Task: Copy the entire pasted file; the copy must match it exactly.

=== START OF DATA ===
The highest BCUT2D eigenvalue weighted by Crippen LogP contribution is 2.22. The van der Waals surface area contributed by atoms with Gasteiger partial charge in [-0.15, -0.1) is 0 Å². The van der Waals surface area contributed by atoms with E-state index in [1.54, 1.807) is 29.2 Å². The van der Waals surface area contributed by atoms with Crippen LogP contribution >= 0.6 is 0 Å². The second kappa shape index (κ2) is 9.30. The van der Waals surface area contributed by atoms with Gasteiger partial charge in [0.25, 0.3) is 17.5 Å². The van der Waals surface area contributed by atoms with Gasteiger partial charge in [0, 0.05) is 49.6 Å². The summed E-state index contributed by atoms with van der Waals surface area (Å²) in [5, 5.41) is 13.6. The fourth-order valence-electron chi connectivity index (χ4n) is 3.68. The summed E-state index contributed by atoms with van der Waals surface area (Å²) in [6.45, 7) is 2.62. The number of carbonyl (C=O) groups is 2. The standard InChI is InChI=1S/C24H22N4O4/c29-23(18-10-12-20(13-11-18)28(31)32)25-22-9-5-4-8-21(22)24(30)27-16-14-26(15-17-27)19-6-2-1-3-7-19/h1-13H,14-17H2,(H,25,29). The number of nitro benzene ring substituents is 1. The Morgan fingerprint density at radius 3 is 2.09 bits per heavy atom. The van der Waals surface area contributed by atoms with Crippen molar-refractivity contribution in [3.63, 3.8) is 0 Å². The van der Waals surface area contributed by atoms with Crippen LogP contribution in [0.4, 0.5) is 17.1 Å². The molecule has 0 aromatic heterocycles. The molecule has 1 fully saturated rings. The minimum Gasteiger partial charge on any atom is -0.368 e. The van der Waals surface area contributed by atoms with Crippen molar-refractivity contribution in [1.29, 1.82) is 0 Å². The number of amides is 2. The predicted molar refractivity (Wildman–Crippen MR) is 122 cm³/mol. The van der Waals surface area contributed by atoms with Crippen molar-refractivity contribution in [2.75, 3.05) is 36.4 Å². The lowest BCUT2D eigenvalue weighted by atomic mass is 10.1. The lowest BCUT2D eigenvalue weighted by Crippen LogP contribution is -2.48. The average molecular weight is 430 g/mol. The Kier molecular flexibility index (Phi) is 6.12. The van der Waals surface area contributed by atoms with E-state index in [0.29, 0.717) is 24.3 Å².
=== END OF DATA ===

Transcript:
The highest BCUT2D eigenvalue weighted by Crippen LogP contribution is 2.22. The van der Waals surface area contributed by atoms with Gasteiger partial charge in [-0.15, -0.1) is 0 Å². The van der Waals surface area contributed by atoms with E-state index in [1.54, 1.807) is 29.2 Å². The van der Waals surface area contributed by atoms with Crippen LogP contribution >= 0.6 is 0 Å². The second kappa shape index (κ2) is 9.30. The van der Waals surface area contributed by atoms with Gasteiger partial charge in [0.25, 0.3) is 17.5 Å². The van der Waals surface area contributed by atoms with Gasteiger partial charge in [0, 0.05) is 49.6 Å². The summed E-state index contributed by atoms with van der Waals surface area (Å²) in [5, 5.41) is 13.6. The fourth-order valence-electron chi connectivity index (χ4n) is 3.68. The summed E-state index contributed by atoms with van der Waals surface area (Å²) in [6.45, 7) is 2.62. The number of carbonyl (C=O) groups is 2. The standard InChI is InChI=1S/C24H22N4O4/c29-23(18-10-12-20(13-11-18)28(31)32)25-22-9-5-4-8-21(22)24(30)27-16-14-26(15-17-27)19-6-2-1-3-7-19/h1-13H,14-17H2,(H,25,29). The number of nitro benzene ring substituents is 1. The Morgan fingerprint density at radius 3 is 2.09 bits per heavy atom. The van der Waals surface area contributed by atoms with Crippen molar-refractivity contribution in [3.63, 3.8) is 0 Å². The van der Waals surface area contributed by atoms with Crippen LogP contribution in [0.4, 0.5) is 17.1 Å². The molecule has 0 aromatic heterocycles. The molecule has 1 fully saturated rings. The minimum Gasteiger partial charge on any atom is -0.368 e. The van der Waals surface area contributed by atoms with Crippen molar-refractivity contribution in [1.29, 1.82) is 0 Å². The number of amides is 2. The predicted molar refractivity (Wildman–Crippen MR) is 122 cm³/mol. The van der Waals surface area contributed by atoms with Crippen molar-refractivity contribution in [2.75, 3.05) is 36.4 Å². The lowest BCUT2D eigenvalue weighted by atomic mass is 10.1. The lowest BCUT2D eigenvalue weighted by Crippen LogP contribution is -2.48. The average molecular weight is 430 g/mol. The Kier molecular flexibility index (Phi) is 6.12. The van der Waals surface area contributed by atoms with E-state index in [0.29, 0.717) is 24.3 Å².